Test 3 Study Guide
Test 3 Study Guide P SC 1113
Popular in American Federal Government
P SC 1113
verified elite notetaker
Popular in Political Science
P SC 1113 030
verified elite notetaker
This 6 page Study Guide was uploaded by Rebecca Hurlburt on Sunday November 15, 2015. The Study Guide belongs to P SC 1113 at University of Oklahoma taught by Dr. Tyler Johnson in Fall 2015. Since its upload, it has received 36 views. For similar materials see American Federal Government in Political Science at University of Oklahoma.
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Date Created: 11/15/15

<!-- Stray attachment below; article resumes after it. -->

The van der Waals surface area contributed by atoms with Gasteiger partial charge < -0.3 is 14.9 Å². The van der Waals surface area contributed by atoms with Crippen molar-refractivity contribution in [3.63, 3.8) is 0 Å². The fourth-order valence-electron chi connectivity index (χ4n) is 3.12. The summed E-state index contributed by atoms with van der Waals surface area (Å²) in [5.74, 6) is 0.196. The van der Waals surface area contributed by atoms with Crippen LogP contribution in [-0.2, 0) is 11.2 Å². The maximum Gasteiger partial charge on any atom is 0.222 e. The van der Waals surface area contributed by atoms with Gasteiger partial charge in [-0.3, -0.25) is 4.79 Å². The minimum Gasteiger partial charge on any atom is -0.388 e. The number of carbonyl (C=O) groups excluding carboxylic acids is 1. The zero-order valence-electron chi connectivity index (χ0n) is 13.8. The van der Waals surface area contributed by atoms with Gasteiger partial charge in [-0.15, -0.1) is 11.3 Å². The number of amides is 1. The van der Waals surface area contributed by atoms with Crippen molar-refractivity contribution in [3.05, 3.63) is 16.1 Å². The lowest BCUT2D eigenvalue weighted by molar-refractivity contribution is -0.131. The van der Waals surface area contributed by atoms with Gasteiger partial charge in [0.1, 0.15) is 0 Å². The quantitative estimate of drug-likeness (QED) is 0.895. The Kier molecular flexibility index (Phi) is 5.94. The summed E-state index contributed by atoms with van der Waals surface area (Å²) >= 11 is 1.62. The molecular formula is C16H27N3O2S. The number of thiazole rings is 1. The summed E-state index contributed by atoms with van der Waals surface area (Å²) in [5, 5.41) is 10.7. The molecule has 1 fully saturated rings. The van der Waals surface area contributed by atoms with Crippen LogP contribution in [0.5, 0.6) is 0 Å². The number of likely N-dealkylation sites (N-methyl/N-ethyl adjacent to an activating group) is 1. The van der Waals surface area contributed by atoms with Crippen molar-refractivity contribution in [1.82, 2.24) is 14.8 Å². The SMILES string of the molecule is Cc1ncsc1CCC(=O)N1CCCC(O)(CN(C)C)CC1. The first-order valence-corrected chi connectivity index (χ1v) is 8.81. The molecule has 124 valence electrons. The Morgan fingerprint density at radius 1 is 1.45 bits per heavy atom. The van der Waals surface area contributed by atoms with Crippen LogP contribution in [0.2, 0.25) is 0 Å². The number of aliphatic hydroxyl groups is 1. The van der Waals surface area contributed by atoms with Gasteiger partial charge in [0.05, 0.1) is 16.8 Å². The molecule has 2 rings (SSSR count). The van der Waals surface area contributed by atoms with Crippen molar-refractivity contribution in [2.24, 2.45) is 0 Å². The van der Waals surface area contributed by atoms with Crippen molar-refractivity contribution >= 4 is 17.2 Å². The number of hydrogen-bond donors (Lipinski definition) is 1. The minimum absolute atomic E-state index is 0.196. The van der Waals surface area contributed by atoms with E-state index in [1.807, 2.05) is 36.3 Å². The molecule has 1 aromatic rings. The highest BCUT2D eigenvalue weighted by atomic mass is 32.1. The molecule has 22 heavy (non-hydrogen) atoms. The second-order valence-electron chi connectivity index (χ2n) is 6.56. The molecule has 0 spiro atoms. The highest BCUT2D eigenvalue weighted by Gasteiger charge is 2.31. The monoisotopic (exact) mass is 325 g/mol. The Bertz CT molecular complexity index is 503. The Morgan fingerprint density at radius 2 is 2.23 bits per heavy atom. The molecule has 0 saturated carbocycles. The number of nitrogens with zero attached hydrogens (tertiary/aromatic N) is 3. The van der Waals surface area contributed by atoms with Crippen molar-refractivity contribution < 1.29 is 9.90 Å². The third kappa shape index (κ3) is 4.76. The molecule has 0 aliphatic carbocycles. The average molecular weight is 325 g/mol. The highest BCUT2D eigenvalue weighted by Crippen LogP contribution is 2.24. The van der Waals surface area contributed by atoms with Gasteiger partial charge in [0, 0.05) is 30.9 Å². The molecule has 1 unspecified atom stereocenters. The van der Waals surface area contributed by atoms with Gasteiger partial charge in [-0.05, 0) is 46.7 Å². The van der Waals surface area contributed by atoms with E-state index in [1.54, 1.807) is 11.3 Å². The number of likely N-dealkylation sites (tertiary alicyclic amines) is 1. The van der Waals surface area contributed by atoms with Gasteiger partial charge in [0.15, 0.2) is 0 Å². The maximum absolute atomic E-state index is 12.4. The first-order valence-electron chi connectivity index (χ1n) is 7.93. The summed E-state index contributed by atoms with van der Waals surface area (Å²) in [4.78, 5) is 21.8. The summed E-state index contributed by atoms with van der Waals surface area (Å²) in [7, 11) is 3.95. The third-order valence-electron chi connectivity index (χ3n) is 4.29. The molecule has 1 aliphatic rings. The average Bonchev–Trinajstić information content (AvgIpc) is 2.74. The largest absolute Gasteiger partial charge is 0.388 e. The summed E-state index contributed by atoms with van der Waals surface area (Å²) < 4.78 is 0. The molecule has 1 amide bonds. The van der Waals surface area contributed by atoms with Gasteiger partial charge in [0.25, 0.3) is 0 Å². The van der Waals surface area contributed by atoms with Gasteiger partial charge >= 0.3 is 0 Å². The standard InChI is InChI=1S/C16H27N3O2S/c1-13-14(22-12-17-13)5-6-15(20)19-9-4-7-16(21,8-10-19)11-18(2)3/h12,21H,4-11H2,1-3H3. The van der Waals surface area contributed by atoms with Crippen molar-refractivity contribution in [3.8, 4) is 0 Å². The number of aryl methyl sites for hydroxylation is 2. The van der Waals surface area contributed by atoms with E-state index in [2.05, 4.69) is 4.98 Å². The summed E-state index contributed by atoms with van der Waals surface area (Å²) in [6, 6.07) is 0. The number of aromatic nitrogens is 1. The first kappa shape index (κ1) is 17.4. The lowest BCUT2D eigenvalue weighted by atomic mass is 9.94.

Test 3 Study Guide 1 What are some reasons why people don t vote or participate in politics Gosnell s NonVoting Causes and Methods of Control 39 Four categories of nonvoters in the survey 1 Physical Dif culties illness absence detained by helpless member of family 39 2 Legal and administrative obstacles insuf cient legal residence fear of loss of business or wages congestion of the polls poor location of polling booth fear of disclosure of age 3 Disbelief in voting disbelief in women s voting objections of husband belief that one vote counts for nothing disgust with politics disgust with own party belief that ballot box is corrupted disbelief in all political action 4 Inertia general indifference indifference to particular election intended to vote but failed ignorance or timidity regarding elections failure of party worker Why Don t Some People Take Part They can t They don t want to 39 Nobody asked They Can t Lacking resources time or money Not effective at using resources They Don t Want To Little interest in politics overall or now Think they can t make a difference no eff1cacy Littleno knowledge about process Nobody Asked Isolated from networks of recruitment 39 People around them in everyday life aren39t political 2 Why do people participate in politics Verba Schlozman and Brady s Four Reasons to Participate 39 Material bene ts want to solve personal problems 39 Social grati cation exciting enjoyment Civic grati cation sense of duty doing one s share 39 Collective outcomes want to in uence policy for all What is mobilization and how are individuals mobilized Defming Mobilization 39 Process by which candidatespartiesactivists groups convince others to participate 39 Two types direct and indirect Direct personal contact from campaign through doortodoormail speeches 39 Indirect contact through surrogates like the media supporters endorsers Strategies of Political Mobilization 39 Don t mobilize everyone don t mobilize all the time 39 Get the most effective number of people with the least amount of effort What variables affect vote choice and which are more powerful than others What Shapes Vote Choice Party identi cation 39 Social identities groups 39 Incumbentcandidate performance Policy issues 39 Candidate traits Policy Issues 39 Ideally voters would engage in proximity voting Proximity voting evaluate candidate ideologypositions choose who is closest 39 Reality many do not engage in this Why Takes more time and effort than other shortcuts Pessimists on Issue Voting 39 It s rare because of 3 condition threshold 39 Condition 1 have to be aware of an issue and have an opinion 39 Condition 2 have to feel intensely about an issue 39 Condition 3 have to know where candidates are that one is better for you than the other Optimists on Issue Voting 39 Some issues are easier than others to understand 39 Even imperfect information is something Candidates Helpful or Hurtful 39 Candidates not always helpful with information clearer on some issues for specific reasons 39 Candidates uid depending on time during campaign primary v general Candidate Traits A simpler strategy Requires less timeeffort 39 Links between positive assessments on personality and likelihood of voting for someone Might matter more when there s less information to draw on 39 Examples caringcompassionate understanding of people like me experienced quali ed trustworthy leadership intelligent honest Who Has Which Traits 39 Which candidate is most caring Least caring 39 Which candidate is most experienced Least experienced 39 Which candidate is most trustworthy and honest Least trustworthy and honest What factors shape political development and why WhoWhat Shapes Political Development Family PeersFriends 39 Schools HistoryEvents 39 Genetics Media Why Do Parents Succeed Time spent together equals opportunities 39 Frequent political discussions 20 percent more likely to vote and continue voting 39 Strong directional bonds between family and children translate to politics Still as successful Children more rebellious Changes in family structure Peers A Secondary In uence 39 Substantial time spent with friends 39 Can reinforce undermine lessons or maybe be completely apolitical Schools Modern Classroom Roles Teach political knowledge 39 Teach political participation skills Teach tolerance 39 Teach acceptance of support for democratic values What does college do 39 More people are going to college than ever 39 More attending equals more education 39 More education means greater tolerance support for democratic values History and Events 39 Generation effects time you come of age affects opinions Life cycle effects aging affects opinions 39 Specific events events affect opinions Genetic evidence Minnesota Center for Twin and Family Research examines 1400 sets of twins Identical twins more likely to be ideologically similar than fraternal twins 39 John Alford gets 9000 twins to react to 28 political words e g segregation immigration capitalism 39 Identical twins reactions correlated more highly for all 28 words 39 More conservative students larger right amygdala more liberal students larger anterior cingulate What might cause opinions to change What could cause opinion change 39 New job 39 New community 39 New circle of friends Marriage Marriage effects 39 Huber and Malhotra many take place in assertive mating choosing someone with similar beliefs 39 Most married couples political beliefs grow even more similar over time What aws eXisted in past surveys and what aws in modern surveys or types of modern surveys should we worry about Literary Digest and 1936 39 Literary Digest correctly predicts the presidential election winner from 19201932 1936 predicts Alf Landon Republican will defeat Franklin Roosevelt Democrat 5743 39 How they drew this conclusion sent 10 millions postcards to Americans 39 Addresses from phone books club and association rosters city directories lists of car owners 22 million sent the postcards back 4 Flaws in Literary Digest s Method l the sample was biased toward the wealthy and during the Depression 39 2 the postcards were sent out too early couldn t capture late movement 39 3 the New Deal Coalition had solidi ed and were behind Roosevelt yet not sampled 39 4 the survey relied on selfselection who sends back postcards educated wealthy strong opinions Considerations with Survey Questions and Answers Have you taken a vacation in the last few years 39 Question wording needs to be clear Recognize words phrases have power Example Americans 31 percent less likely to cut aid to the needy than public welfare programs 39 Think about the possible responses respondents can give as well Think about optouts like don t know or middle categories e g neither approve nor disapprove 39 Question ordering could affect outcomes as well Modern Survey Challenges 39 Response rates declining 39 Shift to robotic polls turns people off Rise of cell phones no autodialing area code matching issues Internet as solution The Slippery Slope When Polls Have Other Motivations 39 Begging Polls 39 Pseudo Polls 39 Push Polls Why do Americans dislike Congress so strongly Why can t Congress solve such problems Congress As Public Enemy Hibbing and TheissMorse The least liked branch clearly so 39 The concept of Congress well liked 39 The reality of Congress the people the processes strongly disliked Common Complaints Unable to represent diverse interests 39 Unable to solve big problems Inefficient 39 Too removed from ordinary people Too heavily in uenced by interest groups 39 Too focused on Washington The Roots of the Broken Branch Idea 39 Congress appears broken Mann and Omstein Many problems partisanshipcentered 39 Hurts the ability to get along in general 39 Hurts the ability to formally work together 39 Hurts the speed and reception of outcomes What Can Be Done Can change come from inside ie new rules Or must it be forced from outside new elected officials 39 Suggestion One new schedule 39 Suggestion Two time to deliberate 39 Suggestion Three independent office to deal with outside in uences What are Home Style and Hill Style Why do members of Congress build them and care about them What is Home Style 39 Term originated by Richard Fenno Unique relationship Members build with constituents All constituencies are different 39 Home Style is about actual interaction with constituents and groups Home Style is about decisions of allocation time resources residence What to Convey When Home Qualification I can handle this job Identification I am one of you Empathy I understand your problems Explaining Washington When Home Description what s happening 39 Interpretation why it s happening 39 Justification why I m doing what I m doing Setting Priorities In DC Members have too much to do Result picking and choosing what gets on the schedule Two Ways of Participating Formal and Informal Formal and Informal Participation Formal actions like voting on bills attending hearings participating in debate Informal working behind the scenes studying legislation coalition building negotiating meeting with public and groups How do members of Congress make decisions related to participation and voting What Shapes Participation and DecisionMaking Personal Interests 39 Constituency Interests Presidential Interests Party Interests Group Interests Kingdon s Field of Forces 39 Often times interests push in similar direction 39 When they con ict tough decisions must be made Kingdon offers important questions that shape tough decisions Q1 Is the bill controversial Q2 Is there con ict among cue givers and what does that con ict look like 39 Q3 Are my goals related to this legislation What does it mean for a president to go public and why might it happen What evidence do we have that presidents are going public more readily The How of Going Public 39 More and more addresses ex Hoover 5 GWB 170 More appearing in public ex Hoover 15 GWB 230 39 More travel ex Hoover 8 days GWB 115 More local press More oneonone interviews Presidential News Management Strategies Winning favor with journalists public Shaping news ow feeding the media vs take out the trash day 39 Orchestrating coverage what will get attention and what won t Getting around the lters direct messaging technology Explaining Going Public 39 Technology transportation radiotelevisionsatellites 39 Politics electing outsiders era of bargaining and divided government How do presidents get their ideas on the agenda How is their strategy shaped by Congress Agenda Setting Important part of power getting heard 39 Presidents compete for space but get on the agenda make up 13 of it More when government is uni ed Presidential ideas more likely to pass than congressional ideas 39 The question how can a President navigate Congress Bond and Fleisher s President in the Legislative Arena Competent and skillful leader can overcome Congress or are these just myths we build Reality some things are in the president s hand Four Factions of Focus 1 Base 39 2 Crosspressured partisans 39 3 Crosspressured opposition 4 Opposition base President with majority in Congress hold on to group 2 President with minority in Congress peel off with group 3